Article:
Need help cleaning patch stuck in barrel! : 0

Discussion in 'Vintage Topic Archive (Sept - 2009)' started by jtm087, Jun 8, 2008.

  1. jtm087

    jtm087 Guest

    :oops: So I let my buddy help me whipe my barrels after a range outting. I gave him the chore of cleaning the kel tec sub 2000 barrel and instead of threading the cleaning patch through the end of the cleaning rod, he jammed the patch down the barrel, now it is stuck and I cant get it out for the life of me, I tried tapping a hammer on the end of the cleaning rod to push it out but its stuck in their good! I also tried spraying some rem-oil down their to loosen it up, then tapping rod, but to no luck. i though of water but that would rust the barrel, and I dont want to ram anything down their that would mess up the rifling.......... any Ideas?
  2. Strangerous

    Strangerous Member

    where is the patch located in the barrel... how far from the front sight/chamber? how long is the barrel?

  3. jtm087

    jtm087 Guest

    patch is about 9 1/2" from the front of the 16" barrel, i can also access the patch from the back of the barrel as it folds, and its about 7" from the back
  4. Have you tried *grimace* removing the barrell and trying to push it back out the muzzle from the receiver end? I know that's sort of a last resort thing.... Another thought, and you'd have to be very careful doing this, but if you used a very small fishook lashed to end of your cleaning rod you might be able to hook it and pull it out. I know that probably sounds stupid, but if you were really careful you might could get it out without scratching up the rifling. Feel free to discard this suggestion. I've never tried that myself, I'm just thinking out loud.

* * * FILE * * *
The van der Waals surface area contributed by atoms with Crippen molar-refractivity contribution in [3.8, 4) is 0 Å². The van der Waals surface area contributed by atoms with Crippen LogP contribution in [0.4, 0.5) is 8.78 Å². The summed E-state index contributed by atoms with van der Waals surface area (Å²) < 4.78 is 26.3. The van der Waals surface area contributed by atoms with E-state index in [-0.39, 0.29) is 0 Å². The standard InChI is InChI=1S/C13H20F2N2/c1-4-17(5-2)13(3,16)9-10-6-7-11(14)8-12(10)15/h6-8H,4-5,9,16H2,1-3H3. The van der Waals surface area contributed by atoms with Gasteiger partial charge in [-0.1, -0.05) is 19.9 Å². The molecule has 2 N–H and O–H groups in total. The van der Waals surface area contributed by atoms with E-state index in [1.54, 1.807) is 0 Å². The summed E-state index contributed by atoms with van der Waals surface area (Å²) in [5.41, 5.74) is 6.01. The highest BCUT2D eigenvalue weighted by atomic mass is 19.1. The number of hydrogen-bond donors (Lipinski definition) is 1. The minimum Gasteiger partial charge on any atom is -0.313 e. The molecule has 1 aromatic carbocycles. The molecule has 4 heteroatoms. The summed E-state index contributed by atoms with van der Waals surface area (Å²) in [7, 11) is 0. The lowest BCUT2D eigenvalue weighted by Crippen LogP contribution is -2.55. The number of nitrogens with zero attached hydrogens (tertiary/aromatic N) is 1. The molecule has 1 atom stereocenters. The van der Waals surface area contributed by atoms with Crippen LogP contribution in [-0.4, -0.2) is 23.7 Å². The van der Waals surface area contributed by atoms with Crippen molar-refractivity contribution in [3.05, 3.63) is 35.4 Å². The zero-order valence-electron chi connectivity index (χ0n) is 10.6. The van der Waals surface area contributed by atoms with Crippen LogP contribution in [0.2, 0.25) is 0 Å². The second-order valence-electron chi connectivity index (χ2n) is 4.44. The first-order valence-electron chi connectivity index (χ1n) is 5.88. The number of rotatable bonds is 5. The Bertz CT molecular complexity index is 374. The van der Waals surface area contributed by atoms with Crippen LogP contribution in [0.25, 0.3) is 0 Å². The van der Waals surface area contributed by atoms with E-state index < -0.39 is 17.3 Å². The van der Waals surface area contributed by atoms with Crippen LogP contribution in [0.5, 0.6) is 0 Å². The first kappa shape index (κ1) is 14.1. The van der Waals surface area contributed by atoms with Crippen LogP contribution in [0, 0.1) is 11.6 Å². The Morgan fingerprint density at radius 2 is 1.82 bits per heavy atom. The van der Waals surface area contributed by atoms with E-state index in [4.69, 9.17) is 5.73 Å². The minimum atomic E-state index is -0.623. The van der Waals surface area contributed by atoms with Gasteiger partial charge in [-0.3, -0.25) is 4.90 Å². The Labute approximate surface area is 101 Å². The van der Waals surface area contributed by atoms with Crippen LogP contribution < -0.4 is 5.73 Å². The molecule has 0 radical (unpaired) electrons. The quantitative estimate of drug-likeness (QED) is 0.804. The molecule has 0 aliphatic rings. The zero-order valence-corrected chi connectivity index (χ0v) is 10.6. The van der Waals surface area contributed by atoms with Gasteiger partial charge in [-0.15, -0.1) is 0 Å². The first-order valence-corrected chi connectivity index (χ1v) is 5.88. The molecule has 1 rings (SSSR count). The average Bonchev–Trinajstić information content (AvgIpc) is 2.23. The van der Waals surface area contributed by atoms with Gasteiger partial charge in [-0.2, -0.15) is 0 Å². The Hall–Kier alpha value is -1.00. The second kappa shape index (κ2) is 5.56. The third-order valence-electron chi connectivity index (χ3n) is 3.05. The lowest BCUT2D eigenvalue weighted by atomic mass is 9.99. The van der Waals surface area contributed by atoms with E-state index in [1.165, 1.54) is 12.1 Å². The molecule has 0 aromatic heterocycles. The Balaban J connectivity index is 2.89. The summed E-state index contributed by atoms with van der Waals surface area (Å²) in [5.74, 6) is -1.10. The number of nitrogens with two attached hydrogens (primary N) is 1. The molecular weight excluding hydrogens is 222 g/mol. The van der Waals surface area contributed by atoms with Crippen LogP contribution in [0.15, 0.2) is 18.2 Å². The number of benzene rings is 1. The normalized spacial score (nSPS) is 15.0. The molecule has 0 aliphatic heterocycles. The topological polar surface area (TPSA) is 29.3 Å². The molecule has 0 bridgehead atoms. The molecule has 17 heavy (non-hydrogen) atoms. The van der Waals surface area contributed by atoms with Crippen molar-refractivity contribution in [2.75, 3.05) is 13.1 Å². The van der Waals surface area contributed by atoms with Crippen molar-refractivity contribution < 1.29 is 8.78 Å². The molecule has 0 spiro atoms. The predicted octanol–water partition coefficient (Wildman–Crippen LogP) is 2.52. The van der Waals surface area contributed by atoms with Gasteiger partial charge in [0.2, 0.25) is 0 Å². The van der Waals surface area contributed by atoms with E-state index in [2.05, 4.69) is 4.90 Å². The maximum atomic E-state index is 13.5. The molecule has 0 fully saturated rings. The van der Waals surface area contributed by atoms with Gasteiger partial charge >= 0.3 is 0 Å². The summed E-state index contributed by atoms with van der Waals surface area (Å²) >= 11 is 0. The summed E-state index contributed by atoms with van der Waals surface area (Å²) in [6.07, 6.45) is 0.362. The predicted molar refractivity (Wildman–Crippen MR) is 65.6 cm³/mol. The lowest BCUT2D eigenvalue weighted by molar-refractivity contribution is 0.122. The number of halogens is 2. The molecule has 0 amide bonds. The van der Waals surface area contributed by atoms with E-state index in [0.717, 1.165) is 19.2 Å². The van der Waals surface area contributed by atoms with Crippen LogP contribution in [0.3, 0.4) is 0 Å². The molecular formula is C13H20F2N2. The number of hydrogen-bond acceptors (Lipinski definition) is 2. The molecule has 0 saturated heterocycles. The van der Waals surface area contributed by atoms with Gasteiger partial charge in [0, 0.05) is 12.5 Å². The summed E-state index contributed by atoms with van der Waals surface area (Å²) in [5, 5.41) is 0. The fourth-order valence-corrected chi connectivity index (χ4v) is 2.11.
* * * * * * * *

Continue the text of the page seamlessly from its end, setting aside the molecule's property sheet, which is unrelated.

5. jtm087

    jtm087 Guest

    yea I tried pushing from both ends with no luck, I have no clue how one small patch could get stuck so tight in a 9mm barrel!!?? I'll give the fish hook thing a try but as hard as i've pushed, if i do luckily snag a piece it'll probably just rip.....
  6. If you have a length of dowel, put that down the barrel and tap it out with a small tack hammer or ball peen. That's how I was able to remove a stuck bore mop out of my shotgun barrel last year. The threads on the barrel mop stripped out and as I was extracting it from the barrel the threads turned loose and the mop became lodged rather securely in the bore. It took some time to find a dowel long, large and strong enough to do the job, but once I did it only took a few minutes to dislodge it from my barrel.

    Good luck dude. These types of problems are a PITA.
  7. +1 to dowel rod.

    Another idea - feel free to discard - take said dowel and using pocket knife, cross cut or groove the end, making it a wooden drill bit. Put a half inch level or so of rem oil on the patch, letting is soak in. Send the "drill bit" down and rotate it back and forth to break up the pad. This may take a while, but at the end of the day, it's only cotton or some form of cellulose fiber. Liquid and physical pressure (i.e. drilling motion) will break it up.
  8. 9mmXfactor

    9mmXfactor Member

    if it's the little white square patches stop spraying it with oil... use a strong bore solvent. it will start to break down the cloth. make it lose its grip. then push it out.
  9. mill419

    mill419 Member